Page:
A decade of progress positions California to take renewable energy to the next level

For Immediate Release

California produces 23.2 times as much solar power as it did in 2007, and 2.6 times as much wind power, according to a new report released today by Environment California Research & Policy Center. The report also highlights advances in the use of energy storage and electric vehicles, and California ranked 19th for improvements in electricity energy efficiency programs.

“Every day, there’s more evidence that a cleaner, healthier economy powered by renewable energy is within our reach,” said Michelle Kinman from Environment California Research & Policy Center. “The progress we’ve made in the last decade on renewable energy and technologies like battery storage and electric cars should give Californians the confidence that we can take clean energy to the next level.”

The report, Renewables on the Rise: A Decade of Progress Positions America for a 100% Renewable Future, provides a state-by-state assessment of the growth of key technologies needed to power the nation with clean, renewable energy, including wind, solar, energy efficiency, energy storage and electric vehicles. California ranked 1st for solar and 7th for wind, and 1st for both electric vehicles and energy storage.

“California has seen significant progress on clean energy and has helped lead on clean energy” said Kinman.  “But, in order to ensure a healthy future for our kids, we need to continue to lead by transitioning California as quickly to a future powered by renewable energy.”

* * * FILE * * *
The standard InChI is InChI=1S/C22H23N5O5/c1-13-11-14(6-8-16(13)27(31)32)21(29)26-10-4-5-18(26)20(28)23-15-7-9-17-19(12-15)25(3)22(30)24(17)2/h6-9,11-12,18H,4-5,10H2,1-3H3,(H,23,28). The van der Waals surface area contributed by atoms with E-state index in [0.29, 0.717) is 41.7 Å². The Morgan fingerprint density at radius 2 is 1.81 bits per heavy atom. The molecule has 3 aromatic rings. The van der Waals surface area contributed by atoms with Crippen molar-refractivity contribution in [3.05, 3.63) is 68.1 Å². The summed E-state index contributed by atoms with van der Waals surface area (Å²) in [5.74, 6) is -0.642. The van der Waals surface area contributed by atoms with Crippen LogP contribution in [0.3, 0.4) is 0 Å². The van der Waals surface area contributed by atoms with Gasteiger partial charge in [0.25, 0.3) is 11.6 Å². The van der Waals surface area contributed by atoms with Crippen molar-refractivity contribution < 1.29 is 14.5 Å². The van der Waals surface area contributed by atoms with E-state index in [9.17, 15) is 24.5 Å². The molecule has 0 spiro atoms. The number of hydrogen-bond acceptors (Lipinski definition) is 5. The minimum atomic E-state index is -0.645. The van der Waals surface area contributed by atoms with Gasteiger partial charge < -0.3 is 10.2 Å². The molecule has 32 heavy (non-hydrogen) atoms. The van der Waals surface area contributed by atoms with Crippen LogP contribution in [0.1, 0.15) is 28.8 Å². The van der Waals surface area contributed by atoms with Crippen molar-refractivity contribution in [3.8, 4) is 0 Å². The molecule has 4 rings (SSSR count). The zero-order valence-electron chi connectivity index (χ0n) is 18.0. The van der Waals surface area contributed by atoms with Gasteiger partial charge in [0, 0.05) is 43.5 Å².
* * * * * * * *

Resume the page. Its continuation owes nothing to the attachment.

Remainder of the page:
The report describes the factors that have contributed to the rapid growth in each category since 2007, including policies, improved technologies and lower costs, all of which suggest the potential for continued rapid growth in the years to come. California stands apart in solar energy additions and overall production of solar energy. California was responsible for 43 percent of the growth in solar energy production nationwide between 2008 and 2017. California’s booming solar market has benefited from strong policy support, including the innovative “Million Solar Roofs Initiative” that accelerated state solar growth in the mid-2000s.

The report comes as a diverse group of U.S. cities, states, corporations and institutions commit to 100 percent renewable energy. In 2015, Hawaii became the first state in the country to set a 100 percent renewable energy requirement. A similar bill in California, Senate Bill 100 (De León), which would create a 100 percent clean energy future for California by 2045, needs only to receive support from the Assembly this August before it can go to Governor Brown’s desk for signing.

At the local level, 61 American cities, led by a mix of Republican and Democratic mayors, have committed to that goal, including more than 15 California cities from San Diego to San Francisco. In addition, 131 major companies, including Bank of America, Google and Anheuser-Busch have committed to power their operations with 100 percent renewable energy.

“The reality is inescapable: fossil fuels pollute our air, water and land, threatening our health and changing our climate even faster than scientists predicted,” said Kinman. “We need to seize the moment, build on recent progress and lean into a future powered by 100 percent clean, renewable energy.”

Repowering our economy with clean, renewable energy can put our nation on a healthier, more sustainable course. And with rapid improvements in technology, vast clean energy resources, and a willing public, a future powered entirely by clean, renewable energy is increasingly within our reach.